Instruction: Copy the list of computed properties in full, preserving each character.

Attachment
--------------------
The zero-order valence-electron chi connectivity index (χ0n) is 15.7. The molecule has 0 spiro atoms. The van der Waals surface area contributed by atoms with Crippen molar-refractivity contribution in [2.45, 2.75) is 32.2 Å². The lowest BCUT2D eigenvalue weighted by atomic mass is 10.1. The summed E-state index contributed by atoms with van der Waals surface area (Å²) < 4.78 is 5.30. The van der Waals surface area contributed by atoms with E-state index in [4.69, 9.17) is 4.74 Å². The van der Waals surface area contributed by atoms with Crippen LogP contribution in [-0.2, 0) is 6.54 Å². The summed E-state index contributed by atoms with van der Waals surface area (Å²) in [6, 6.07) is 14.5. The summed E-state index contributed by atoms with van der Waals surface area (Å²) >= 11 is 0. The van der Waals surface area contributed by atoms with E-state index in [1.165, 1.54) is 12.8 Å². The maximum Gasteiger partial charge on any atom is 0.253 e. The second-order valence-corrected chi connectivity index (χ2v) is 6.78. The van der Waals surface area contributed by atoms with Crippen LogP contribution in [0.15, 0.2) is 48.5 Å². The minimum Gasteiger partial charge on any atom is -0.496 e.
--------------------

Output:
The zero-order valence-electron chi connectivity index (χ0n) is 15.7. The molecule has 0 spiro atoms. The van der Waals surface area contributed by atoms with Crippen molar-refractivity contribution in [2.45, 2.75) is 32.2 Å². The lowest BCUT2D eigenvalue weighted by atomic mass is 10.1. The summed E-state index contributed by atoms with van der Waals surface area (Å²) < 4.78 is 5.30. The van der Waals surface area contributed by atoms with E-state index in [4.69, 9.17) is 4.74 Å². The van der Waals surface area contributed by atoms with Crippen LogP contribution in [-0.2, 0) is 6.54 Å². The summed E-state index contributed by atoms with van der Waals surface area (Å²) in [6, 6.07) is 14.5. The summed E-state index contributed by atoms with van der Waals surface area (Å²) >= 11 is 0. The van der Waals surface area contributed by atoms with E-state index in [1.165, 1.54) is 12.8 Å². The maximum Gasteiger partial charge on any atom is 0.253 e. The second-order valence-corrected chi connectivity index (χ2v) is 6.78. The van der Waals surface area contributed by atoms with Crippen LogP contribution in [0.15, 0.2) is 48.5 Å². The minimum Gasteiger partial charge on any atom is -0.496 e.